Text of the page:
Wineries sometimes hold a special tasting event, such as during a hosted dinner at the winery, which may be a more formal event, and require advance reservations and tickets. During one of these events, you may have the opportunity to sample up to eight or more wines, learn how to pair each with cheeses and foods, learn the history and development behind each wine, and so forth. If a formal tasting event interests you, consider calling a few wineries and inquiring whether they will be hosting such an event in the near future.

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What should I do when visiting a winery’s tasting room?

It’s quite simple: walk into the tasting room, and you should be greeted by a member of the tasting room’s staff. They will introduce you to the winery, the different wines, the suggested order of tastings, and so forth.

The tasting room staff may hand you a sheet of paper noting the wines available for tasting. The sheet may show the wines’ vintage, varietal, appellation, alcohol strength, price, and tasting notes indicating the flavors and aromas to look for when sampling the wine.

You do not have to sample any wine. You can choose to sample only one wine, or you could try all of them. It’s your decision.

When tasting wines, you are not required to drink the entire sample. The winery will have a small bucket, in case you want to pour out the rest of the sample. In addition, tasters are encouraged to spit out the wine into the bucket. This prevents them from imbibing too much alcohol (those ounces add up fast!). Spitting allows tasters to sample wines throughout the day, without having their senses overpowered by the alcohol.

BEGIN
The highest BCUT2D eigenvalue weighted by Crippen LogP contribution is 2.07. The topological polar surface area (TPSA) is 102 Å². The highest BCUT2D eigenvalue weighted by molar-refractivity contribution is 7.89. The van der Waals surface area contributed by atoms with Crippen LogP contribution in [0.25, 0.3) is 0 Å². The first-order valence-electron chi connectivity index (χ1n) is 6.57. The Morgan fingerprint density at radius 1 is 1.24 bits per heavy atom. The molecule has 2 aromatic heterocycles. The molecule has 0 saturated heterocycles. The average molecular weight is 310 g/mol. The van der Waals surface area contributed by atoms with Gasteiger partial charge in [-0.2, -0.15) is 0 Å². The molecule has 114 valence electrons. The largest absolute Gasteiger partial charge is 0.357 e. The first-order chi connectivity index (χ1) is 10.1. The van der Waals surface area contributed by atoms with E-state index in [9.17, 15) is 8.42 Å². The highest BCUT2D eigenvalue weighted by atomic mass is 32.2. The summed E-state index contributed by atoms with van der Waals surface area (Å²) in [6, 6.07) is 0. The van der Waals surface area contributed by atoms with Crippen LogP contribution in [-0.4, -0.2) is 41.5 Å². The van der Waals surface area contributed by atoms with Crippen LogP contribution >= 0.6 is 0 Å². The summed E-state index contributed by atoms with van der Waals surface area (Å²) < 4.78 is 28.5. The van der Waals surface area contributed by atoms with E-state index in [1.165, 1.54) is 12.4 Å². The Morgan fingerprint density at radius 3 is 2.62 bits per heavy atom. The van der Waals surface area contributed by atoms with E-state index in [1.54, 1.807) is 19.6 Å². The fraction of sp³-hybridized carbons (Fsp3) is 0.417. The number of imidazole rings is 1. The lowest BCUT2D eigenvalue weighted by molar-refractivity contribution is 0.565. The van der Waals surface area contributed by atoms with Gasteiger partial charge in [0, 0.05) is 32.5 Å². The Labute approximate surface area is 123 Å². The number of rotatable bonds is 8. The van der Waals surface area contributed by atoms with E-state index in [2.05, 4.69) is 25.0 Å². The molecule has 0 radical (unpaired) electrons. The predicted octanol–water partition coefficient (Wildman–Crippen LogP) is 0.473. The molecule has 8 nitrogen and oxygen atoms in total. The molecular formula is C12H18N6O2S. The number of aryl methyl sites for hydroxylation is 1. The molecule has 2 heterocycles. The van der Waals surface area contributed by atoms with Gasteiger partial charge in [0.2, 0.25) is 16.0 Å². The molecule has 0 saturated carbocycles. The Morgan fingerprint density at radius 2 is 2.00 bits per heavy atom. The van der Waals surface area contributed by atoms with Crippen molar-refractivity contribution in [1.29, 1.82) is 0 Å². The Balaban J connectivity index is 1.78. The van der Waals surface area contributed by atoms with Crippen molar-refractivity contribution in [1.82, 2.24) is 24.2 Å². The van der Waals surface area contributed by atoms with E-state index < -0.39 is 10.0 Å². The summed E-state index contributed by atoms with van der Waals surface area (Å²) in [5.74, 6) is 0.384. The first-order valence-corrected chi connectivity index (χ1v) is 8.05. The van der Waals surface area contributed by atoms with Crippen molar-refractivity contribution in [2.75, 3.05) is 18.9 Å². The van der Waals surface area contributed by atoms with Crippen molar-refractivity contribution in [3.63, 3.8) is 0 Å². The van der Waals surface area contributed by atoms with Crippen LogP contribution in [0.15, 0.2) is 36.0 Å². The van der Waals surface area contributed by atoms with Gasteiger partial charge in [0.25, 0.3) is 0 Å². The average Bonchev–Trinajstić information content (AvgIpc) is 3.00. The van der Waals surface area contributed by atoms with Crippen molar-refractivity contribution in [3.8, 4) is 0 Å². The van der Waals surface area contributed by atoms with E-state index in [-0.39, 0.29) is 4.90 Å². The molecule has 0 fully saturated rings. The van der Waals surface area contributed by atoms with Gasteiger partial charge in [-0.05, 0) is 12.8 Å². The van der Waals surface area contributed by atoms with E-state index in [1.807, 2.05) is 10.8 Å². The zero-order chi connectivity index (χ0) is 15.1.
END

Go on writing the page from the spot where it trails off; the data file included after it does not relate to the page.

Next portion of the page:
Wine drinkers are often nervous about their first visit to a winery. However, once they arrive, and notice other visitors around them, and are greeted by the tasting room staff, their fears are overcome with excitement about the fun ahead!

Remember to be mindful and respectful of the winery’s property and tasting room. If you have the chance to view some of the barrels, resist the temptation to touch them. Do, however, pick up the bottles, read their labels, and wander about the tasting room a bit. There are usually pictures, paintings, photographs, books, wine accessories, and other things to examine during your visit.

When you are at a tasting room, don’t be concerned about demonstrating your knowledge of the winery, its wines, or anything else. You, as with the other visitors present, are there to enjoy yourself, and learn about the wines in front of you. Oregon wineries are truly a fun place to visit. Give them a chance, and you’ll see for yourself why they are so special.

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Can I speak with the winemakers about their wines?

It depends upon a number of things: the size of the winery, the time of year, how busy is the tasting room, whether the winemaker is present or not.

For some of the smaller Oregon wineries, the winemakers both produce the wine, and run the tasting room. If you are at a tasting room, and would like to speak with the winemaker, it couldn’t hurt to ask. The winemaker may be on site. If the winemaker is not available for comment, however, just remember they are extremely busy all year round, producing the great wine you are tasting!